What I want to do
Summarize and wrap up the work on Mobius non-fish eye lens conversion, filter mounting approaches and demonstration with small-lift kites, balloons, and quadcopters.
The replacement non-fisheye lenses provide images suitable for mapping. Mounting the filter media in the lens mount instead of directly on the back of the lens provides flexibility in swapping lenses (for both stock visible camera and Public Lab Infragram plant cam).
The video out cable is very useful for changing the focus of the lens by screwing it into the housing while viewing the video image on a TV.
My attempt and results
Continue to explore non-fish-eye lens options for use with Mobius Infragram plant cam and standard visible imagery Mobius.
Alternate ways to mount the IR cut filter
I tried alternate ways to mount the IR cut filter in the lens mount as indicated in the following images and videos. I'm leaning to use of the 9.5mm filters secured inside the opening of rubber washer with a 3/8" hole. The washer is cut to fit the lens mount and the IR filter is secured in the hole with either adhesive or tape. The tape seemed to work well and was less messy to do.
I also tried small balloons, following up on Jeff Warren's suggestions. These 36' diameter (when flat, un-inflated) foil balloons worked pretty well. Reasonable cost at $4.30 each. They don't take much helium to fill. Using two, provides additional lift and redundancy. Can be easily transported while filled. They also held helium pretty well for several days (with a piece of clear Gorilla tape over the fill point).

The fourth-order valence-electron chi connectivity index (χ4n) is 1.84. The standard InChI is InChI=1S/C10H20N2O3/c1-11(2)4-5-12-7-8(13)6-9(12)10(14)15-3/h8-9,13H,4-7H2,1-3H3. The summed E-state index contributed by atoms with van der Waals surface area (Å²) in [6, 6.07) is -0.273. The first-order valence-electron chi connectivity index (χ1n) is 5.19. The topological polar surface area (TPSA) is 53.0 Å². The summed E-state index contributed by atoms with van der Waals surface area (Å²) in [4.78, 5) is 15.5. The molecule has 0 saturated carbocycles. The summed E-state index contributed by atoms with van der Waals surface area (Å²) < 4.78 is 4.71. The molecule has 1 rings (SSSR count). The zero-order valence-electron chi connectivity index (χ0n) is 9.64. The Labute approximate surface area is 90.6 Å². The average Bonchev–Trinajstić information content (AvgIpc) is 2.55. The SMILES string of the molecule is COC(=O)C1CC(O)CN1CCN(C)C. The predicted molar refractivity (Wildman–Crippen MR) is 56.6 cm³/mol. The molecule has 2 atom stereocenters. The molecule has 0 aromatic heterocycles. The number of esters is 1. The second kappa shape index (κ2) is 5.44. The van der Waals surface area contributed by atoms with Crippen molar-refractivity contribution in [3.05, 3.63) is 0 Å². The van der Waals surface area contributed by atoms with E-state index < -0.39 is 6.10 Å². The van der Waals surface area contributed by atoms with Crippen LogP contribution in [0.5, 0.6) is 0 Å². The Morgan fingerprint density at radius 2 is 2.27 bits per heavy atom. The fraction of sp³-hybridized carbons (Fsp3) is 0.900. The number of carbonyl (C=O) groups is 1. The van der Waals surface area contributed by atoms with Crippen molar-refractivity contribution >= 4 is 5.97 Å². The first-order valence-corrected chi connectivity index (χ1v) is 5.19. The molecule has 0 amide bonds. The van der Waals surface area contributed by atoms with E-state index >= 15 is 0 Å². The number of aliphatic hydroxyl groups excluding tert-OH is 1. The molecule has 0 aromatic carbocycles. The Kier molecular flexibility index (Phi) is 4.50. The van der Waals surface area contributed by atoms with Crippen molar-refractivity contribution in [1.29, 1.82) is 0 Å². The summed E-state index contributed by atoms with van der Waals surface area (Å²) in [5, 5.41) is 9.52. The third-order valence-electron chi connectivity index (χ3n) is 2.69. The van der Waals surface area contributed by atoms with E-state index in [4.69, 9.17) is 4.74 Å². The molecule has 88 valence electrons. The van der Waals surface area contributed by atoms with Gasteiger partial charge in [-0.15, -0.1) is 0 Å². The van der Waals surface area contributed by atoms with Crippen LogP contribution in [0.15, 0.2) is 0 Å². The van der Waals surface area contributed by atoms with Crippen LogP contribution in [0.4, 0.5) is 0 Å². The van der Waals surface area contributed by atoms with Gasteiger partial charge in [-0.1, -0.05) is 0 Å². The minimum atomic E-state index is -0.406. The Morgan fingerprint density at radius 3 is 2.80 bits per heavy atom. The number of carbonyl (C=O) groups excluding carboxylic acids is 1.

The following video playlist shows several aspects of this effort. The 18" when flat (~12" when inflated)) ones Jeff thought of initially did not have enough lift.
The Parrot AR Drone 2.0 can be considered for lifting a Mobius or two, but I barely tried it.
Issue: The Mobius Actioncam rolling shutter (the camera does not record a complete snapshot of each frame, but scans vertically across the frame), with not all pixels of a frame recorded at the exact same time. As a result, in some images, straight lines are distorted (curved). Usually, enough images aren't badly distorted and are suitable for mapping, but it is a difference compared to our workhorse Canon PowerShot cameras. This is just another tradeoff between the very light Mobius and the other bigger cameras.
Questions and next steps
Explore where Mobius cameras with non-fish eye lenses fit into the tool set and makes sense to use.
Why I'm interested
As before, I'm interested in using the Mobius plant cam and visible unit with non-fish-eye lenses with the filters placed in the lens mount near the sensor for flexibility in changing lenses. These cameras with non-fish-eye lenses make for a compact aerial mapping solution.